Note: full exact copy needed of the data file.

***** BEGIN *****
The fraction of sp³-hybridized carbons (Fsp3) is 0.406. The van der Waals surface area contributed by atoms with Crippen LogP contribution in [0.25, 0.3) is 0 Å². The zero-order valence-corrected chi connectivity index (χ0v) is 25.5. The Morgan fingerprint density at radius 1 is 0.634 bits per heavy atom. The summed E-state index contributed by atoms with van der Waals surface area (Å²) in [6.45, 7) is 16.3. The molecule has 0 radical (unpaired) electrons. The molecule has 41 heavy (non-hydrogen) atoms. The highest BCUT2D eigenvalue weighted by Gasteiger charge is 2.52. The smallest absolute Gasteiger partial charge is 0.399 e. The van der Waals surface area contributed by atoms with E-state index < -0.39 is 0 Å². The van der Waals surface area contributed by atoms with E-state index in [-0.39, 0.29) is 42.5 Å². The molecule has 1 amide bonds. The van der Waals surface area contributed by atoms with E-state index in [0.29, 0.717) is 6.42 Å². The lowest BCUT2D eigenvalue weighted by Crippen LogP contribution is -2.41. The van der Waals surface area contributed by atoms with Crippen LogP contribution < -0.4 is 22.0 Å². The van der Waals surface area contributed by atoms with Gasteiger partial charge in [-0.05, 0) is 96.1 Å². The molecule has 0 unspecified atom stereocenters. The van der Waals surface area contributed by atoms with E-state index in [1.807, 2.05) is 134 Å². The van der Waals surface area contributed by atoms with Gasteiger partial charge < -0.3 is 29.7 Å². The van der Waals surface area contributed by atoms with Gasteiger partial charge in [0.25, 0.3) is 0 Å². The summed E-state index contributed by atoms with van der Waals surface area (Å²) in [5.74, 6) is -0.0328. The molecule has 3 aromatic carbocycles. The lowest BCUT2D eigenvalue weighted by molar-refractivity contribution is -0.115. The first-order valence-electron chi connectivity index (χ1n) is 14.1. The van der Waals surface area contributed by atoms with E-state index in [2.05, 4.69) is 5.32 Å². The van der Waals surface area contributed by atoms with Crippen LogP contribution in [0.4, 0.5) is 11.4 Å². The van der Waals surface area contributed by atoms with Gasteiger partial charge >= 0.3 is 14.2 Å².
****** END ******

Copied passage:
The fraction of sp³-hybridized carbons (Fsp3) is 0.406. The van der Waals surface area contributed by atoms with Crippen LogP contribution in [0.25, 0.3) is 0 Å². The zero-order valence-corrected chi connectivity index (χ0v) is 25.5. The Morgan fingerprint density at radius 1 is 0.634 bits per heavy atom. The summed E-state index contributed by atoms with van der Waals surface area (Å²) in [6.45, 7) is 16.3. The molecule has 0 radical (unpaired) electrons. The molecule has 41 heavy (non-hydrogen) atoms. The highest BCUT2D eigenvalue weighted by Gasteiger charge is 2.52. The smallest absolute Gasteiger partial charge is 0.399 e. The van der Waals surface area contributed by atoms with E-state index < -0.39 is 0 Å². The van der Waals surface area contributed by atoms with E-state index in [-0.39, 0.29) is 42.5 Å². The molecule has 1 amide bonds. The van der Waals surface area contributed by atoms with E-state index in [0.29, 0.717) is 6.42 Å². The lowest BCUT2D eigenvalue weighted by Crippen LogP contribution is -2.41. The van der Waals surface area contributed by atoms with Crippen LogP contribution < -0.4 is 22.0 Å². The van der Waals surface area contributed by atoms with Gasteiger partial charge in [-0.05, 0) is 96.1 Å². The molecule has 0 unspecified atom stereocenters. The van der Waals surface area contributed by atoms with E-state index in [1.807, 2.05) is 134 Å². The van der Waals surface area contributed by atoms with Gasteiger partial charge < -0.3 is 29.7 Å². The van der Waals surface area contributed by atoms with Gasteiger partial charge in [0.25, 0.3) is 0 Å². The summed E-state index contributed by atoms with van der Waals surface area (Å²) in [5.74, 6) is -0.0328. The molecule has 3 aromatic carbocycles. The lowest BCUT2D eigenvalue weighted by molar-refractivity contribution is -0.115. The first-order valence-electron chi connectivity index (χ1n) is 14.1. The van der Waals surface area contributed by atoms with E-state index in [2.05, 4.69) is 5.32 Å². The van der Waals surface area contributed by atoms with Crippen LogP contribution in [0.4, 0.5) is 11.4 Å². The van der Waals surface area contributed by atoms with Gasteiger partial charge >= 0.3 is 14.2 Å².